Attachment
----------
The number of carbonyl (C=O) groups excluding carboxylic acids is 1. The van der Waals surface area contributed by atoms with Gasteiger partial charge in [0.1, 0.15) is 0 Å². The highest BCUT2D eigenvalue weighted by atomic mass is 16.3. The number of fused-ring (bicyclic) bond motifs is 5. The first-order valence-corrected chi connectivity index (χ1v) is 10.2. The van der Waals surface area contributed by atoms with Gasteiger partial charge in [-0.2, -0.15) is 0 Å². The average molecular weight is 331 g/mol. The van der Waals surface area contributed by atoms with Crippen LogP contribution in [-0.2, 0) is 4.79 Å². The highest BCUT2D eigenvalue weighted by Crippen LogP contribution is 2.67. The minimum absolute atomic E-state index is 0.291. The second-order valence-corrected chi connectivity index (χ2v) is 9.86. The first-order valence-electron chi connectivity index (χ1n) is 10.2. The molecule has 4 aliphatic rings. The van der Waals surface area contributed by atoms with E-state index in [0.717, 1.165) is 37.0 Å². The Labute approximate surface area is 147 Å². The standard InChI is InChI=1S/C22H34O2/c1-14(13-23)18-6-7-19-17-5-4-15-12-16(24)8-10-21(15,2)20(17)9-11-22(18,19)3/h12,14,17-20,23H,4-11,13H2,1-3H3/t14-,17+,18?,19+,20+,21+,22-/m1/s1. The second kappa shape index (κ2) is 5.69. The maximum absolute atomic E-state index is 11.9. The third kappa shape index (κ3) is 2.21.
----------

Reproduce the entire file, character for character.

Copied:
The number of carbonyl (C=O) groups excluding carboxylic acids is 1. The van der Waals surface area contributed by atoms with Gasteiger partial charge in [0.1, 0.15) is 0 Å². The highest BCUT2D eigenvalue weighted by atomic mass is 16.3. The number of fused-ring (bicyclic) bond motifs is 5. The first-order valence-corrected chi connectivity index (χ1v) is 10.2. The van der Waals surface area contributed by atoms with Gasteiger partial charge in [-0.2, -0.15) is 0 Å². The average molecular weight is 331 g/mol. The van der Waals surface area contributed by atoms with Crippen LogP contribution in [-0.2, 0) is 4.79 Å². The highest BCUT2D eigenvalue weighted by Crippen LogP contribution is 2.67. The minimum absolute atomic E-state index is 0.291. The second-order valence-corrected chi connectivity index (χ2v) is 9.86. The first-order valence-electron chi connectivity index (χ1n) is 10.2. The molecule has 4 aliphatic rings. The van der Waals surface area contributed by atoms with E-state index in [0.717, 1.165) is 37.0 Å². The Labute approximate surface area is 147 Å². The standard InChI is InChI=1S/C22H34O2/c1-14(13-23)18-6-7-19-17-5-4-15-12-16(24)8-10-21(15,2)20(17)9-11-22(18,19)3/h12,14,17-20,23H,4-11,13H2,1-3H3/t14-,17+,18?,19+,20+,21+,22-/m1/s1. The second kappa shape index (κ2) is 5.69. The maximum absolute atomic E-state index is 11.9. The third kappa shape index (κ3) is 2.21.